Salazar, who had been persistently pursuing his beloved Maeve during these months, had eventually stopped doing so after one of many talks with Rowena, who didn’t want to see Salazar get hurt. Salazar’s work on the castle now was listless, the work of a lovelorn man whose focus was not entirely on his work at hand. He fashioned the dormitory for students of Slytherin House near the dungeons, but forgot to leave a door for it, building instead a bare stretch of wall as blank as his own mind. Sighing, Helga pointed this out to him – but Salazar insisted it was intentional, and that the Slytherin rooms were hidden by a password.

As the finishing touches were added – doors, decorative tapestries, a delightful charm of Helga’s on the ceiling that resembled the outside sky – Helga looked on with pride. Their work had paid off, and Hogwarts School of Witchcraft and Wizardry was about to open.


980 AD

Nearly two years had passed since the beginning of construction, and already the small castle was complete. Helga couldn’t imagine how long it would have taken without magic – they’d probably still just be getting started! But magic made everything go faster, and even held together some parts of the castle.

After building had finished, most of the house-elves wanted to keep working, so after consulting with Rowena, Godric, and Salazar, Helga informed the house-elves that they could stay on at Hogwarts in the kitchens. She ensured that the working conditions were good – in fact, better than they were in other places like even Rowena’s home – and she shared the secrets of her best recipes. As Helga was to be teaching when the school opened, she wouldn’t have time to cook for everyone as well. It was a thought that saddened her, because she loved to cook, but maybe she’d find time to come help in the kitchens every now and then. But the house-elves would run the kitchen.

Classes began the day after the harvest festival, exactly two years after building had commenced. Some students arrived by Apparating with their parents, some took a Portkey, some flew on brooms, and one even arrived on a dragon, his grand entrance making him an instant celebrity among the other students.

Because no new endeavour starts off without a hitch, the first order of business the four had to attend to was the student who had arrived on a dragon. He was covered in burns and scrapes, and his clothes were singed. Rowena set to work with her healing spells, while Helga, Salazar, and Godric tried to restore some sense of order.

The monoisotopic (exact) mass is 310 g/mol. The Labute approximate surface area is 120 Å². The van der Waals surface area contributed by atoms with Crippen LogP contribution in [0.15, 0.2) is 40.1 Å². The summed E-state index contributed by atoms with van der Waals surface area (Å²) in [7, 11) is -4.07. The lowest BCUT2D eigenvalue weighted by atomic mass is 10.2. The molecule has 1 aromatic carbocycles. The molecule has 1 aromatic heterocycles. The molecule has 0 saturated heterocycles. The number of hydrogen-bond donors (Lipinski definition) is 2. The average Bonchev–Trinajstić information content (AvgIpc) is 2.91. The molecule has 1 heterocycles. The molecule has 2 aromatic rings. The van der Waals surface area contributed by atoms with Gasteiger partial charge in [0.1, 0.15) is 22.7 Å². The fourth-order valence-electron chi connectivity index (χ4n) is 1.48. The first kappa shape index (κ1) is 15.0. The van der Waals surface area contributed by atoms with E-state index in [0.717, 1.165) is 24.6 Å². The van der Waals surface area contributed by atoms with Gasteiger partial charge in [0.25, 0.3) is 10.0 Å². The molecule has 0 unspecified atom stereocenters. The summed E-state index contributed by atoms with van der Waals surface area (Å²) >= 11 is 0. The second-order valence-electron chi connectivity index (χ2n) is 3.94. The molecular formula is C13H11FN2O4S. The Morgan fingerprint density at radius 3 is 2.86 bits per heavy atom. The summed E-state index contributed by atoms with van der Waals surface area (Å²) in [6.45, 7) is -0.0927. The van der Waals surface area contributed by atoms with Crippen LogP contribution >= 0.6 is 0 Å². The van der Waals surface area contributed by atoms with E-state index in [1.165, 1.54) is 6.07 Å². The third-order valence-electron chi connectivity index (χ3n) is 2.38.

Helga thought they had gotten the word out about their school very successfully. She knew the parents of many of the students, which had helped. And now, gathered in the Hall were fifty-two pupils between the ages of ten and fifteen, who had come from all over the vast range between southern Wessex and the northern Kingdom of Alba.

As the four friends had previously discussed in one of their many meetings during the building of the school, their primary task after everyone had arrived was to sort the students into the four houses. Almost all of the students knew at least one of the founders, which made it easy for the four founders to separate the students into groups. At first, Helga had the largest group, because she knew the most people, but they evened out the numbers to make it fairer.

The whole process took several hours, and Helga personally thought that they should find a way to simplify the sorting ceremony for subsequent years. But in the meantime, the students seemed happy with their placement into the Houses (mainly because they personally knew their head of house), and after a wonderful feast cooked by the house-elves, Helga brought the new members of Hufflepuff House to their dormitories downstairs. After ensuring everything was in order, and the students were comfortable and happy, Helga stopped by the nearby kitchen to check in with the house-elves, praising them on the meal they had cooked, and seeing how they were settling in.

She met up with the other three in the Hall about a quarter of an hour later.

“I think our first day went well,” said Godric as he sat down at one of the tables, relaxing at last, as he’d been running around taking care of unexpected problems all day.

“It was certainly exciting,” said Helga. “I could not believe the nerve of Lord Magnus’s son… what was his name, Eustace? Riding in on a dragon!”

“He is well now,” said Rowena. “He had quite a few unpleasant burns, though, so I think he shall not be attempting something like that again. Let us hope not, at any rate.”

“Good luck, Godric,” said Salazar with a wry smile. “Since he is in your House, you are the one who has to teach him – and I have a feeling he has not finished causing trouble for you.”

“Probably not,” said Godric. “But I can manage. I was just like that when I was thirteen.”

Salazar looked around the large, finally empty Hall. “I must say, this is rather a large castle for just fifty students.”